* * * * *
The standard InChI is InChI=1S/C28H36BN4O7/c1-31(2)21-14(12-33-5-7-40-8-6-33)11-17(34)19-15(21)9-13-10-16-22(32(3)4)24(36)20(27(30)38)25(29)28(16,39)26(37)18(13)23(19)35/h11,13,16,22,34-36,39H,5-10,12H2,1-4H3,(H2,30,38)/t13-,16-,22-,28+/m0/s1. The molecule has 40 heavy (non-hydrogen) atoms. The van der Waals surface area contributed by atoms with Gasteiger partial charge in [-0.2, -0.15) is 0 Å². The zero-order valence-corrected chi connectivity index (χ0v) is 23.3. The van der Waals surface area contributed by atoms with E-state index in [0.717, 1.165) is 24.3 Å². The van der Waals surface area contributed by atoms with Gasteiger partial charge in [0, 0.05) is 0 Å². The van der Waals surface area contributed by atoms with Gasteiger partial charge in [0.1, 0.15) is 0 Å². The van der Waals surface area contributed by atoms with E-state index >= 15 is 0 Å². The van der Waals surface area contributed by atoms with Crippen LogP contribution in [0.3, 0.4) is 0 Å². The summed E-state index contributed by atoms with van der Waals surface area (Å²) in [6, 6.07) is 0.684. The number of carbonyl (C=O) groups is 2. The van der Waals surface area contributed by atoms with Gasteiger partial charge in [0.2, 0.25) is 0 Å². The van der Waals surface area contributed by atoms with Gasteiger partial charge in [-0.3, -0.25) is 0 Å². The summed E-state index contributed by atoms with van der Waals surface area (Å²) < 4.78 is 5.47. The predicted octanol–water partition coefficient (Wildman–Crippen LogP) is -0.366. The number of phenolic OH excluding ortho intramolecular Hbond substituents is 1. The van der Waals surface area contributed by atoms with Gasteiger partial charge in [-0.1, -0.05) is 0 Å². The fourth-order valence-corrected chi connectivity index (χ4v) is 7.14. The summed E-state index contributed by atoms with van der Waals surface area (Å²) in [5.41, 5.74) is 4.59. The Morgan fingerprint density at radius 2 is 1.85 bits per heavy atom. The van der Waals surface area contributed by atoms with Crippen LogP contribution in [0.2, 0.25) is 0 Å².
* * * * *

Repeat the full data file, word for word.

The standard InChI is InChI=1S/C28H36BN4O7/c1-31(2)21-14(12-33-5-7-40-8-6-33)11-17(34)19-15(21)9-13-10-16-22(32(3)4)24(36)20(27(30)38)25(29)28(16,39)26(37)18(13)23(19)35/h11,13,16,22,34-36,39H,5-10,12H2,1-4H3,(H2,30,38)/t13-,16-,22-,28+/m0/s1. The molecule has 40 heavy (non-hydrogen) atoms. The van der Waals surface area contributed by atoms with Gasteiger partial charge in [-0.2, -0.15) is 0 Å². The zero-order valence-corrected chi connectivity index (χ0v) is 23.3. The van der Waals surface area contributed by atoms with E-state index in [0.717, 1.165) is 24.3 Å². The van der Waals surface area contributed by atoms with Gasteiger partial charge in [0, 0.05) is 0 Å². The van der Waals surface area contributed by atoms with Gasteiger partial charge in [0.1, 0.15) is 0 Å². The van der Waals surface area contributed by atoms with E-state index >= 15 is 0 Å². The van der Waals surface area contributed by atoms with Crippen LogP contribution in [0.3, 0.4) is 0 Å². The summed E-state index contributed by atoms with van der Waals surface area (Å²) in [6, 6.07) is 0.684. The number of carbonyl (C=O) groups is 2. The van der Waals surface area contributed by atoms with Gasteiger partial charge in [0.2, 0.25) is 0 Å². The van der Waals surface area contributed by atoms with Gasteiger partial charge in [-0.3, -0.25) is 0 Å². The summed E-state index contributed by atoms with van der Waals surface area (Å²) < 4.78 is 5.47. The predicted octanol–water partition coefficient (Wildman–Crippen LogP) is -0.366. The number of phenolic OH excluding ortho intramolecular Hbond substituents is 1. The van der Waals surface area contributed by atoms with Gasteiger partial charge in [-0.1, -0.05) is 0 Å². The fourth-order valence-corrected chi connectivity index (χ4v) is 7.14. The summed E-state index contributed by atoms with van der Waals surface area (Å²) in [5.41, 5.74) is 4.59. The Morgan fingerprint density at radius 2 is 1.85 bits per heavy atom. The van der Waals surface area contributed by atoms with Crippen LogP contribution in [0.2, 0.25) is 0 Å².